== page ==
According to Pakistan National nutrition survey (1985-87), 45.2% of pregnant/lactating mothers are anaemic with haemoglobin values (Hb) <11 gm% and 9.6% with Hb <19 gm%’. In poor families 25-30% of babies are born with birth weights below 2.5 kg but in affluent families the birth weight is 3.5 kg with only 10% below 2.5kg1. Among children under 5 years, 7-10% suffer from malnutrition. The infant and maternal mortality rates in Pakistan are 80/1000 and 2-4/1000 live births respectively2. Malnutrition in combination with infections is one of the major causes for the high death rates. As extra energy is required to meet the requirements associ-­ated with pregnancy/lactation3, so maternal nutrition also becomes a major contributing factor for the low infant birth weight and growth retardation1. The mother’s diet is affected by socio-cultural influences4. Such beliefs like avoiding Papaya by pregnant mothers, with a fear of spontaneous abortion, eating less for easy deliveiy, abstaining from beef to prevent infant death5-7 and avoidance of hot and cold, light and heavy foods8,9 lead to restrictions of nutrition foods during pregnancy and lactation10. The data on the nutritional beliefs and practices among pregnant and lactating mothers in developing countries world-wide provide some insight to the subject. However, such information in Pakistan is limited and this study was conducted to learn about the knowledge and beliefs on diet of urban and rural pregnant and lactating women and pmvide a basis for an intervention programme to educate mothers on improved nutritionduring pregnancy and lactation.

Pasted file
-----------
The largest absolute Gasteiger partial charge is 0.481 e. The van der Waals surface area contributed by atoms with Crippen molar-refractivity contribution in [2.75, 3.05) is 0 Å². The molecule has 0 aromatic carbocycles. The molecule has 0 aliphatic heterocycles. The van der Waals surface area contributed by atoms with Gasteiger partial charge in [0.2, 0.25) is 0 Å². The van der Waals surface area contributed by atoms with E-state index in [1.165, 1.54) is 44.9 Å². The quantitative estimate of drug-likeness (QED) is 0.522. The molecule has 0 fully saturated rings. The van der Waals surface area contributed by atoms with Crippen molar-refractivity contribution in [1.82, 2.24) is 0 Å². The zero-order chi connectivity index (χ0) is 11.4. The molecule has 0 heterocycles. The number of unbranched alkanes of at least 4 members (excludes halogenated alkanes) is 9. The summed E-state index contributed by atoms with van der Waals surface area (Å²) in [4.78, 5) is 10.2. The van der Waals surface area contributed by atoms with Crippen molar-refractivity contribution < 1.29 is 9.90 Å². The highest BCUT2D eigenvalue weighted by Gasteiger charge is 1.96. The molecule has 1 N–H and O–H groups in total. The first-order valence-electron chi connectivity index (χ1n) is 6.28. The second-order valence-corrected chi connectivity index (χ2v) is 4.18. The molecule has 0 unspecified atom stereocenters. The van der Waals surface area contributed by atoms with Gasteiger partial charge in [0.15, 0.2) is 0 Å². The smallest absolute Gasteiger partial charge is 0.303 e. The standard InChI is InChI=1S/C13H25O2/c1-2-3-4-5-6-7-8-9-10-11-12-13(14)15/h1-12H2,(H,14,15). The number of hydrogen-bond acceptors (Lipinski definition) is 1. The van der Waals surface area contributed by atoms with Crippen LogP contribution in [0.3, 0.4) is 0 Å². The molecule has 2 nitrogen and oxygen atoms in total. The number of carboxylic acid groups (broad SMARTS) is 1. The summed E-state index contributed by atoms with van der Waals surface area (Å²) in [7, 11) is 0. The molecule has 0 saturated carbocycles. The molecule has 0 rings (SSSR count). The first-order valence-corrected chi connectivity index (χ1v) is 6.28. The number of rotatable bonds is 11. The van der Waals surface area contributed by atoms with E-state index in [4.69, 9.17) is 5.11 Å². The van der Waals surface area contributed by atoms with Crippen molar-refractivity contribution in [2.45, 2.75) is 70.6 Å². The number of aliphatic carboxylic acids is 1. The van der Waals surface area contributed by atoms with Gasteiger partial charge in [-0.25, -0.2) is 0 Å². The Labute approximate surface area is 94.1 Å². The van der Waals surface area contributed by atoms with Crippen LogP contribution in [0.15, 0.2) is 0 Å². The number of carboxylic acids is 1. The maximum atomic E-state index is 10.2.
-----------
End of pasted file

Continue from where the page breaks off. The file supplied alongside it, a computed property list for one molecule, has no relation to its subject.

Study area:
This cross sectional community based study was con­ducted inLahore, second largest city of Pakistan. Two areas, one rural (population 2895 and 345 families) and one urban community (population 51279 and 685 families) were surveyed.